If g(x-1)= x^(2) + 2, then g(x)=? Answer = x^(2) + 2x + 3 Thanks for the help
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Let's define f(x) = g(x - 1) = x^2 + 2. Then what is f(x + 1)?
Originally Posted by benny92000 If g(x-1)= x^(2) + 2, then g(x)=? Answer = x^(2) + 2x + 3 Thanks for the help $\displaystyle \displaystyle g(x) = g(x - 1 + 1)$, so if $\displaystyle \displaystyle g(x - 1) = x^2 + 2$ then $\displaystyle \displaystyle g(x) = (x + 1)^2 + 2 = x^2 + 2x + 1 + 2 = x^2 + 2x + 3$.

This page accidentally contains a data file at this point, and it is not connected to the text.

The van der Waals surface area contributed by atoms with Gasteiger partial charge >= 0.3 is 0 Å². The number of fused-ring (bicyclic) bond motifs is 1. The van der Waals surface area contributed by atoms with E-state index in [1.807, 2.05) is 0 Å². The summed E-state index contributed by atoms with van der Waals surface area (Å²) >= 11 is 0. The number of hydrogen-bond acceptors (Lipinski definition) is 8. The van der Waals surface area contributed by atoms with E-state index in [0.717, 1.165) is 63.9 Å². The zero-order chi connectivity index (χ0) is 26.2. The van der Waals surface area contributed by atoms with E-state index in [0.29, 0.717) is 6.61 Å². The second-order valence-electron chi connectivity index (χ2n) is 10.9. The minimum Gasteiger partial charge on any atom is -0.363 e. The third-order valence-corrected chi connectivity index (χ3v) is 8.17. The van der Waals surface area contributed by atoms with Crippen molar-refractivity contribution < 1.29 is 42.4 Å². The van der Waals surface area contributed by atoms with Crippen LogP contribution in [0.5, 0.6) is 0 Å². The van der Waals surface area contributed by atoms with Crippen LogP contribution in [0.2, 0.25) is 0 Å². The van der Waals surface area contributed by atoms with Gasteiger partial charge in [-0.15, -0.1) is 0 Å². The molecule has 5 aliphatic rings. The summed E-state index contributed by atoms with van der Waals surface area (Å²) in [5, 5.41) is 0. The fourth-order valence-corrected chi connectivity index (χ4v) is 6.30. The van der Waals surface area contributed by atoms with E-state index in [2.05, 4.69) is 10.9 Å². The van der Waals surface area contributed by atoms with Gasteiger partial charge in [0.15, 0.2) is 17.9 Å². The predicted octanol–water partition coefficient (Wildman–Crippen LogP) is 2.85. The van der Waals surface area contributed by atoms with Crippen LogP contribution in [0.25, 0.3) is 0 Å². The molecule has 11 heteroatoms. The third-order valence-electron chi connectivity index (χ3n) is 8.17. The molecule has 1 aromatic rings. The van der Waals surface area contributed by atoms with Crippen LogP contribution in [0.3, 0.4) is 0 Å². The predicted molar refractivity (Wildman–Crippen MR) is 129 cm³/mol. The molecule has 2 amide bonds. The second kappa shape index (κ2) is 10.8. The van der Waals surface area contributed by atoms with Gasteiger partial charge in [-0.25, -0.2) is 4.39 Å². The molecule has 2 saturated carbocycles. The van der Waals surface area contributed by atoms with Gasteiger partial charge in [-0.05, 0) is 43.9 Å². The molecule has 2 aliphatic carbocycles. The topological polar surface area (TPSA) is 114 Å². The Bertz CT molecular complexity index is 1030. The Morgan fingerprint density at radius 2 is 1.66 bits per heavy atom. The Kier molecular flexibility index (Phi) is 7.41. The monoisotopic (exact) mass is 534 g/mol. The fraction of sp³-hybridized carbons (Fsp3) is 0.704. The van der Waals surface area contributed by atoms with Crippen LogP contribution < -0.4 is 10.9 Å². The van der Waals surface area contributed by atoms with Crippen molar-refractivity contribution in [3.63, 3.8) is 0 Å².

Originally Posted by Prove It $\displaystyle \displaystyle g(x) = g(x - 1 + 1)$, so if $\displaystyle \displaystyle g(x - 1) = x^2 + 2$ then $\displaystyle \displaystyle g(x) = (x + 1)^2 + 2 = x^2 + 2x + 1 + 2 = x^2 + 2x + 3$. Strictly speaking, one needs to consider g((x+1)-1): this is the result of substituting x+1 for x in the expression for g(x-1).
Yet another approach: given g(x- 1)= x^2+ 2, let y= x- 1 so that x= y+ 1. Then g(x- 1)= g(y)= (y+ 1)^2+ 2= y^2+ 2y+ 3. And, of course, it follows that g(x)= x^2+ 2x+ 3.
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